At least the weight saving pays dividends on the road, where the Honda e proves a very pleasing little car to drive. While 1,500kg is downright chubby for a vehicle of these dimensions, a Leaf (admittedly larger) is nearly 200kg heavier, so Honda's claims of dynamic benefit do hold water - even if you still find yourself watching the estimated range tumble as you zip from one bend to the next. A definitive verdict on how the littlest Honda handles will have to wait until will we drive it on roads not submerged by Storm Gloria's wrath - but even allowing for the conditions there is much to be encouraged by.
The e darts and pivots eagerly, the centrally located mass giving it the agility of something far lighter. It feels rear-driven, too, leaning on its outside wheel as it powers away from bends. Moreover the steering is nice, notable simply for getting on with directing the car. Sport mode, as far as can be told, does little beyond sharpening the throttle. That Macpherson strut system does a broadly very good job too, the diminutive e shrugging off imperfections with maturity and composure. That said there's a rigidity at lower speeds that might put some off, likely a result of keeping a C-segment kerbweight neat and tidy in something so small. On this experience, it's a car with easily enough promise to warrant excitement about another drive.
As for the powertrain itself, it'll come as little surprise to discover the familiar electric vehicle traits: immediate response to the pedal, a sprightliness at low speed that no combustion-engined car can replicate and silence when running. The Single Pedal Control System, with regen adjusted by paddles on the wheel, works really nicely as well. All of which makes it a near-perfect urban car; city driving being a breeze thanks to its manoeuvrability, visibility, swift and silent powertrain and cool-coffee-shop-for-people-with-beards interior. Range caveats aside, it's a similar story at motorway speeds, where the e approaches its 90mph maximum with unerring stability.
Despite its townie billing, Honda is aware of the e's limitations, and has spent on architecture accordingly. A Power Charger is in development, and will be available at launch, though that's arguably of limited relevance: not many in urban areas will have the ability to install a charger on a driveway wall. Because they won't have one. Same with the Power Manager that can feed energy back into the grid, and charge your e at the optimum time given cost and grid demand. Cool when it happens, but still in development at the moment, or installed at Islington Town Hall and available for drivers of their EV fleet. Of more interest and applicability is Honda's investment in Ubitricity, where cars are charged at street lights via a cable unique to the owner, meaning it can be billed back to your regular electricity account. That will become even more useful when the world's first flexible electricity tariff, a collaboration between Honda and Vattenfall, comes into service. But that's a little way off, as yet. And best hope you're in London for Ubitricity, too, as the only place outside of the capital its service is currently available is Oxford.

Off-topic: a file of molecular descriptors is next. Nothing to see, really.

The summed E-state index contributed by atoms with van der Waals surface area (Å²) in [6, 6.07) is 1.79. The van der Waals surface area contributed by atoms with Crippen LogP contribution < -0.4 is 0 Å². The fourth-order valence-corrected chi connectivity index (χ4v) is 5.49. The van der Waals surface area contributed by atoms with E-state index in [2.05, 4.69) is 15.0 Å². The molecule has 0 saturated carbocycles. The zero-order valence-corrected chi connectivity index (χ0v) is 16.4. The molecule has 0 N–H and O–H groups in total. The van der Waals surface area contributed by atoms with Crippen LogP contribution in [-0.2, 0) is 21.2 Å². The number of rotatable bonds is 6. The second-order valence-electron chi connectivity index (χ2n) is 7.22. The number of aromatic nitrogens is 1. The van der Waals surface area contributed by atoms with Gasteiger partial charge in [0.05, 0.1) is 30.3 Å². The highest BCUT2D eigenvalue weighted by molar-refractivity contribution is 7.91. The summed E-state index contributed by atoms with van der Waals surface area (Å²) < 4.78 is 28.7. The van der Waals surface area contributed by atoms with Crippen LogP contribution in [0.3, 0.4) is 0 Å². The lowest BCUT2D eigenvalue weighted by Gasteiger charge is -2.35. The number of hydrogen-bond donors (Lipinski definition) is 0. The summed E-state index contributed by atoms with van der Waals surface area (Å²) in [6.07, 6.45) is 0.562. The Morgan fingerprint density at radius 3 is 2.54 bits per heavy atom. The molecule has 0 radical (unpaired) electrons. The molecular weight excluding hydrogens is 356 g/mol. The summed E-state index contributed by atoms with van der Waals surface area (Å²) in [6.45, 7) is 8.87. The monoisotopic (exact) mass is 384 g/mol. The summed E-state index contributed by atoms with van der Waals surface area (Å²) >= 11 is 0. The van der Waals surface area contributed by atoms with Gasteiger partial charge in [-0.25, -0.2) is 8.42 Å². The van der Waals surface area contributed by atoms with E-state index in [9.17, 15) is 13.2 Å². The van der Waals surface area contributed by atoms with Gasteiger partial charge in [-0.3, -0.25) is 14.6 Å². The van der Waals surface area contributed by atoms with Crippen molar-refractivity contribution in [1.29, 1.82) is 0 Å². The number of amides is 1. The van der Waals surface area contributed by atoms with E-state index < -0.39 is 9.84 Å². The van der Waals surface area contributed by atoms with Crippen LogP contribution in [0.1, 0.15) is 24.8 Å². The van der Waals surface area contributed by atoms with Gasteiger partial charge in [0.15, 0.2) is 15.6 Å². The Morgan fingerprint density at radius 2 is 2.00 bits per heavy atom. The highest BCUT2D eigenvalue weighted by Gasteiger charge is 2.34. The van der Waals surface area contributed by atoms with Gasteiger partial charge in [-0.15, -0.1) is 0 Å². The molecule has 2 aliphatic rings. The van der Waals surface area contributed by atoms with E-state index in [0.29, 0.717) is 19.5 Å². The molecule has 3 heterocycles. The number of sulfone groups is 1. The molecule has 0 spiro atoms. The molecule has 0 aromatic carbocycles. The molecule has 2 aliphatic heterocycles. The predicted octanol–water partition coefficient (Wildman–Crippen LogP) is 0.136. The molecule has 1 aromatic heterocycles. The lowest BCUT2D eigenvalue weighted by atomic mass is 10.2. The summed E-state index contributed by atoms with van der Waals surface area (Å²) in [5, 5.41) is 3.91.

Will these limitations matter? Let's see. For what it's worth the styling of Honda's brave new venture has evidently gone a long way to securing buyers' affections - if the response on social media is any guide. Certainly, there's been pent up excitement for cute cars much less adept than this in the recent past. And it should be noted that, as far as those range concerns go, Mini backs up Honda's beliefs; the Mini Electric only has WLTP range of 240km, or 20 more than the Honda, again because of typical usage and commuting distance proven in research.
Consequently, buyers that love the e's look, can charge easily and are willing to put down the 30 per cent deposit for the finance deals (£289 or £349 a month) should absolutely go for it. The car comfortably drives well enough and feels special enough to justify the interest in it. Non-believers might be a little harder to sway given the e's singular focus; we're too used to cars that can do it all these days, making the Honda's innate compromises seem all the more eye-opening against the current EV backdrop. It would be fair to say that the i3 offered - and still does, on this experience - a more complete overall small car package.
Desire and subjective appeal have never had anything to do with the best overall purchase, though. Want it? Get it. Honda should be commended for delivering a small car of joy, quality, fun and intrigue - prized qualities all. And if that doesn't quite qualify it as class leader, it is a hugely encouraging start for the manufacturer. One that it is likely to swiftly build on: don't be surprised if a few more miles are eked from that battery in time. Don't bet against Honda's ambitions, either - a production version of the incredible Sports EV concept would instantly provide the manufacturer with another game-changing model. Thanks to the e, that prospect suddenly feels like a genuine possibility.
SPECIFICATION - HONDA E
Engine: 35.5 kWh lithium ion battery, electric motor
Transmission: Automatic single speed Fixed Reduction Gear
Power: 136 hp (Advance 154)
Torque: 232lb ft
0-62mph: 9.0 seconds (Advance 8.3)
Top speed: 90mph
Kerbweight: 1,514kg (1,527kg for Advance on 16-inch wheels, 1,542kg for Advance on 17-inch wheels)
MPG: 137 miles/220km range (WLTP full charge range, for standard car and Advance on 16-inch wheels; 125 miles/201km for Advance on 17-inch wheels)
CO2: 0g/km driving
Price: £29,660 (Advance £32,160)